Major institutional investment companies aren’t the only investors gunning for the housing market. Many smaller investment groups and individual investors are also purchasing real estate for financial gain, either to rent out or to “flip” and resell in hopes of turning a profit. However, these institutional investment firms not only have more purchasing power to make these transactions but also some unfair advantages over individuals and localized investment groups.

The biggest names in institutional investment housing purchases, the ones you encounter again and again, are BlackRock, Vanguard, and State Street. Together, these companies comprise the “Big Three” index fund managers. A 2022 article published in The New York Times put their combined managed assets amount at $22 trillion, more than half of the total value of all shares for S&P 500 companies. At one time (at least as recently as 2019, per an article published in the Harvard Business Review), one of the Big Three was the largest shareholder in 88% of S&P 500 companies. In other words, BlackRock and these other companies can produce hundreds of thousands of dollars with little notice and withstand the costs of significant repairs and renovations. They have plenty of resources to produce a cash offer that beats out the best offer the “little guy” in need of housing for his family can make.

[In tough economic times, job security is critical. To learn more, check out our list of 10 Recession Proof jobs.]

How Population Shifts Have Fueled the Housing Demand

Not all of the blame for the current housing crisis relates to corporate greed. To some extent, researchers have concluded that population shifts are part of the reason housing demand has remained strong.

Homebuyer Demographics

Who buys a house? It isn’t only young people just starting out.

It’s the natural order of life in America that, at some point upon reaching adulthood, young people move out and start their own lives in homes away from their parents and family of origin. For many people, eventually owning a home is part of the plan.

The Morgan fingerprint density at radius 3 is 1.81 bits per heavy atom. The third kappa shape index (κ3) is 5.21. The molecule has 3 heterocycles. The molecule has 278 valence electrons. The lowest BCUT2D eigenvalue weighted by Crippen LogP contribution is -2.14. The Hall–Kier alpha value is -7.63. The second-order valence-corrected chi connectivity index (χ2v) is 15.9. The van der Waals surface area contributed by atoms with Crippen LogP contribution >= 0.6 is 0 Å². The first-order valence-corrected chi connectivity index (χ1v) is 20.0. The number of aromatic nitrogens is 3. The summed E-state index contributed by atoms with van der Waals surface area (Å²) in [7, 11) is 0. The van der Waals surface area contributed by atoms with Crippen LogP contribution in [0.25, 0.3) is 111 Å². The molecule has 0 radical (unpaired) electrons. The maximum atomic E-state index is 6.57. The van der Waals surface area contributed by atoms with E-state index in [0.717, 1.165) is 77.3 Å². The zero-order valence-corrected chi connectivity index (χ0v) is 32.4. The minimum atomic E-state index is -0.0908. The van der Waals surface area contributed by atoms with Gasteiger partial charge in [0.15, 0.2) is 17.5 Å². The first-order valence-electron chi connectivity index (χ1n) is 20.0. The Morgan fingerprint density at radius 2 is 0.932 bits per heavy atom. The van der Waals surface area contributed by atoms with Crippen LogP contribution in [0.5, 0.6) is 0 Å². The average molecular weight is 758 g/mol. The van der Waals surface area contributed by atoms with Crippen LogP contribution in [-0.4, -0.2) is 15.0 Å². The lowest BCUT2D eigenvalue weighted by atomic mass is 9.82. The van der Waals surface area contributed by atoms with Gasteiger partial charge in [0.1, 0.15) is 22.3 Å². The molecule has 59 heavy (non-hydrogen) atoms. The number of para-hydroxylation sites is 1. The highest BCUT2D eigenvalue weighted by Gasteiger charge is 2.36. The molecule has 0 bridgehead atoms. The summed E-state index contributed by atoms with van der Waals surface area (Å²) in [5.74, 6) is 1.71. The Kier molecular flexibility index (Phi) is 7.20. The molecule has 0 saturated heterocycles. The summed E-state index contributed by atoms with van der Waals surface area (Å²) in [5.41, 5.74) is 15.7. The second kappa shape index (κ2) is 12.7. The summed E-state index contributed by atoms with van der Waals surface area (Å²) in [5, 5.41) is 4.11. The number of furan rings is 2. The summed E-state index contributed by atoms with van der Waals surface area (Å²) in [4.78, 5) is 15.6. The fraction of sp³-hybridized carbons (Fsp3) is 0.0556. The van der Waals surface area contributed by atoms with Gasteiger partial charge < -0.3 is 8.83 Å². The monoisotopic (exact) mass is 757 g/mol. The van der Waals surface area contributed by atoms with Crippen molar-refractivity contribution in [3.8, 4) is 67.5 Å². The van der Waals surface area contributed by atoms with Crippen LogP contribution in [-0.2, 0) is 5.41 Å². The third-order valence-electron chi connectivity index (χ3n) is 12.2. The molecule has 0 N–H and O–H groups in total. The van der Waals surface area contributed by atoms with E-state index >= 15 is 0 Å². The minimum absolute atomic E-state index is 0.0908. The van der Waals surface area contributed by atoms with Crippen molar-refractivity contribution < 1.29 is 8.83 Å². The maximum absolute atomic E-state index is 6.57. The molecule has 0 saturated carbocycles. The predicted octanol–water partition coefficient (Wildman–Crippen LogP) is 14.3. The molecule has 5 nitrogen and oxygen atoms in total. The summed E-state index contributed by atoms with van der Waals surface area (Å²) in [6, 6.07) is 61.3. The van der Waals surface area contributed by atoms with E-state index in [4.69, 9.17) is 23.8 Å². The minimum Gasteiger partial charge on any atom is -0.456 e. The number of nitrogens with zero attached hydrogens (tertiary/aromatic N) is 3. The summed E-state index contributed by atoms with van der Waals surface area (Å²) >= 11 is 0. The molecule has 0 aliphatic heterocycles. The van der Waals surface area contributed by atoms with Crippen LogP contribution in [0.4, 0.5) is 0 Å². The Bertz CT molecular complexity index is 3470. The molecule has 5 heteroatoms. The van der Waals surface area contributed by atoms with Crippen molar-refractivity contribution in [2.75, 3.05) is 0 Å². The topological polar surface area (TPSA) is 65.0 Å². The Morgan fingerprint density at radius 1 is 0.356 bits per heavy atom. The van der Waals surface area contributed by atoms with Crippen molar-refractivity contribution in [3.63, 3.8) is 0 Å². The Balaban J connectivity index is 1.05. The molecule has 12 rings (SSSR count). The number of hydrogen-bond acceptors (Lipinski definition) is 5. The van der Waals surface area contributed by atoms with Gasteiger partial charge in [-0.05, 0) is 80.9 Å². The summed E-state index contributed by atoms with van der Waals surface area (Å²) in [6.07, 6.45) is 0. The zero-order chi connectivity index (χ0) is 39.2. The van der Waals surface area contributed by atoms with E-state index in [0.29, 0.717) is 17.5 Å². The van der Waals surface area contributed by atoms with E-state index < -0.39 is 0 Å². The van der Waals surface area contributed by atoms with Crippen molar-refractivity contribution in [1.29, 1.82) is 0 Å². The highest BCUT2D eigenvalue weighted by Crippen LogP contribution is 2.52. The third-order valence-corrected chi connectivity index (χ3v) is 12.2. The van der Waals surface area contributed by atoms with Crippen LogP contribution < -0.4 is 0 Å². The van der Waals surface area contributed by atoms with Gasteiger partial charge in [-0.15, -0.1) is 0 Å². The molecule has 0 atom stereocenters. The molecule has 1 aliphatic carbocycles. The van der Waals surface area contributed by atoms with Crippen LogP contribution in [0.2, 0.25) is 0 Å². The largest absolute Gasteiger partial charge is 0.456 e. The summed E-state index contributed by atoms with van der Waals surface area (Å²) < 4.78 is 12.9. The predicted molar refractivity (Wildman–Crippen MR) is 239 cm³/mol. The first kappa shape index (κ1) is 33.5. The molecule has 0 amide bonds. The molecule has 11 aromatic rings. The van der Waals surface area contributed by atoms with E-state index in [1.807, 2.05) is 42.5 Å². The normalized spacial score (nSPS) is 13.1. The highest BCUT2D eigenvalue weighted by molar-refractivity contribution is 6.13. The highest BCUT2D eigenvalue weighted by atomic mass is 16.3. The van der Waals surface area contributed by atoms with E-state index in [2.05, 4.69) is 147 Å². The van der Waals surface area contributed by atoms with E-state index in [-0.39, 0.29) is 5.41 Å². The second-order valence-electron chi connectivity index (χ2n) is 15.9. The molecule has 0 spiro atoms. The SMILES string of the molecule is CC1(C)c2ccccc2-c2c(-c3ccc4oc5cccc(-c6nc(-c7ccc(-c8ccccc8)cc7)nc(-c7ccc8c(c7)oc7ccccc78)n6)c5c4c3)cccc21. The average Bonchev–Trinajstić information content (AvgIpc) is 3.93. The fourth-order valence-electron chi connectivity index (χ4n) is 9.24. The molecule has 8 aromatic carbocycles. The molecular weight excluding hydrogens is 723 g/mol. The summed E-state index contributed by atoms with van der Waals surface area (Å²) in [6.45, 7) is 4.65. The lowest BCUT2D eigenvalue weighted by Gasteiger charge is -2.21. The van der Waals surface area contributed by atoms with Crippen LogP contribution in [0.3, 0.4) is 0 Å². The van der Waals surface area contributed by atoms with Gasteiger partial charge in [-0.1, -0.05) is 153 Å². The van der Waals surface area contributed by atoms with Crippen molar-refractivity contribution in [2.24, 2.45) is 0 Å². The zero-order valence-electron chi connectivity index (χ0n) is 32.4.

There are a variety of practical reasons for pursuing home ownership, from building home equity and financial assets to the security of knowing that you aren’t at the mercy of a landlord who could suddenly raise your rent. There are also emotional reasons to buy a house, such as the safety and freedom of having a place to live that’s yours and the achievement of a recognizable accomplishment. Owning a home is a critical part of the American dream.

Some young people buy a starter home first and move into a larger house later on in their lives. Others rent or live with family until they are able to afford to buy a more permanent home. In either case, most such homebuyers are focused on the lower- to mid-priced housing market. They aren’t looking at bona fide mansions or flashy properties in high-end neighborhoods of the biggest, most expensive cities. Yet more moderate and even modest homes are now well out of their price range.

Those same modest to moderate houses are attracting another growing population of prospective homebuyers: the Baby Boomer generation. According to a March 2023 report by the National Association of Realtors (NAR), 39% of homebuyers were part of the Baby Boomer generation in 2022, marking a 10% increase from the 29% of homebuyers that were part of this generation last year. Millennials—both older and younger Millennials—made up 28% of homebuyers in 2022 compared to the 43% of homebuyers this generation constituted a year ago, according to the NAR market data. Generation X accounted for 24% of buyers in 2022, and the 18-and-up members of Generation Z grew from 2% to 4% of total homebuyers between 2021 and 2022.

Compared to the past, people are generally living longer and in relatively better health, which allows them to age in their own (old or new) homes rather than in nursing homes. As the large generation that is the Baby Boomers approaches life changes like the kids moving out and retiring from the workforce, many are looking to downsize, often into the same price level homes as first-time homebuyers. In fact, rather than the number of households headed by the Baby Boomers decreasing, this generation is increasingly creating more individual households (due to divorce or the death of one spouse), CBS News reported in September 2023.